2.3. Lagrange’s approach 43 Now, consider the variation η(x) defined by the equation η(x) = x a [M(u) μ] du . (2.68) It is easy to see that η(x) C1[a, b]. The function η(x) also vanishes at x = a and x = b. It is clearly an admissible variation. Moreover, η (x) = M(x) μ . (2.69) By hypothesis, b a M(x) η (x) dx = b a M(x) [M(x) μ] dx = 0 . (2.70) Also, b a M(x) [M(x) μ] dx μ b a [M(x) μ] dx = 0 . (2.71) But, this last equation may be rewritten b a [M(x) μ]2 dx = 0 . (2.72) Let x0 [a, b] be a point where M(x) is continuous. If M(x0) = μ, then there would have to exist a subinterval about x = x0 on which M(x) = μ. But this is clearly impossible in light of our last displayed equation. Thus M(x) = μ at all points of continuity. It follows that M(x) is constant for all x [a, b]. We now wish to apply this lemma to necessary condition (2.62), b a ∂f ∂y x a ∂f ∂y du⎠ ˆ ˆ η (x) dx = 0 . (2.73)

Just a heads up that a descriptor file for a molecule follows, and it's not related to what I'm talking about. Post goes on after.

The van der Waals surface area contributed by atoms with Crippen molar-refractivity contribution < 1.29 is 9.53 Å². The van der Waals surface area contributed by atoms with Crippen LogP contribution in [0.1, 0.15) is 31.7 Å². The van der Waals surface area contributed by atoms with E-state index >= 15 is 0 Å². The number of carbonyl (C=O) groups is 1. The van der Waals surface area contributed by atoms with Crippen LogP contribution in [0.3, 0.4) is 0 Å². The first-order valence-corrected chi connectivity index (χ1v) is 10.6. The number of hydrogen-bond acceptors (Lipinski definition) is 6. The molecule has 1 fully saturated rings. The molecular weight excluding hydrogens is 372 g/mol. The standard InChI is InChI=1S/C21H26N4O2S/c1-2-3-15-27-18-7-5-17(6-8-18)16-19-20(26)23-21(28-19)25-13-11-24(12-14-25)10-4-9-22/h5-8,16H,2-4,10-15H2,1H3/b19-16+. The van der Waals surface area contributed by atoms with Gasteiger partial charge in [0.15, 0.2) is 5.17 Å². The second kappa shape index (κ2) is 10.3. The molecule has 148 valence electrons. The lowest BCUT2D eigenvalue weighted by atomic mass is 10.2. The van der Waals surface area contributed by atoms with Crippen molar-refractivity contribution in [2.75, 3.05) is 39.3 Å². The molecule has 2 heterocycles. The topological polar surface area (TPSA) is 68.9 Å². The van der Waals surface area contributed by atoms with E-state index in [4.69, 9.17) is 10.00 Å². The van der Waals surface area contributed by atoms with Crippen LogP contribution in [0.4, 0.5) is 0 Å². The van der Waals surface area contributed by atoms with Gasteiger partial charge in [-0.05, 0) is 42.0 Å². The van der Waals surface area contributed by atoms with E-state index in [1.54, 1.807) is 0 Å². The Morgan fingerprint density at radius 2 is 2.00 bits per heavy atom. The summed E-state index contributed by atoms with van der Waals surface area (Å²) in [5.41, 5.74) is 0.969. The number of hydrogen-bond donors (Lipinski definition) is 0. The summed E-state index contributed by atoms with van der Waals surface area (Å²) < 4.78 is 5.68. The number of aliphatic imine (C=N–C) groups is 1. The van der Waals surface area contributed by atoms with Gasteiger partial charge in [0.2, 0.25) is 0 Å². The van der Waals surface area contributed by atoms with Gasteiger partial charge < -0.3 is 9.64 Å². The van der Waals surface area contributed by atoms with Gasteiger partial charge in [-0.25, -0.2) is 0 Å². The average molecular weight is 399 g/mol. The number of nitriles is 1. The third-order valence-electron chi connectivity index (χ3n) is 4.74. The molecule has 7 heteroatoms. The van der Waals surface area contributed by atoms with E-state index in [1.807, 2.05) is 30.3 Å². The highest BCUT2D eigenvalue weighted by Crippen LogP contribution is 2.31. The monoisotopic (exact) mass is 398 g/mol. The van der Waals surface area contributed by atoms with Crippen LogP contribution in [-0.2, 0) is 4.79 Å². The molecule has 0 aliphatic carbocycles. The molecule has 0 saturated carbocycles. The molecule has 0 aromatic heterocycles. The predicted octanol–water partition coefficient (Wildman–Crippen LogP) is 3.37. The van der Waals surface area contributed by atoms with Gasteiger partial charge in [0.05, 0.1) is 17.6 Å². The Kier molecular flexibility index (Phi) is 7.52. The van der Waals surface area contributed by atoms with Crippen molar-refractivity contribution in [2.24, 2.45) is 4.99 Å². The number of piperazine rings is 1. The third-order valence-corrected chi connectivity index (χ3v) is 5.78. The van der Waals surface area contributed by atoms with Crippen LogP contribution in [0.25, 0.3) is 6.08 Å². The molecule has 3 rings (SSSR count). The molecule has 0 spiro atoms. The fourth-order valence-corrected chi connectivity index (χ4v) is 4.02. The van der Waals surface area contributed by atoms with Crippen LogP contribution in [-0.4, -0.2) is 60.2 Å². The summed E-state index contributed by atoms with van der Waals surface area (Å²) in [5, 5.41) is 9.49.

Previous Page Next Page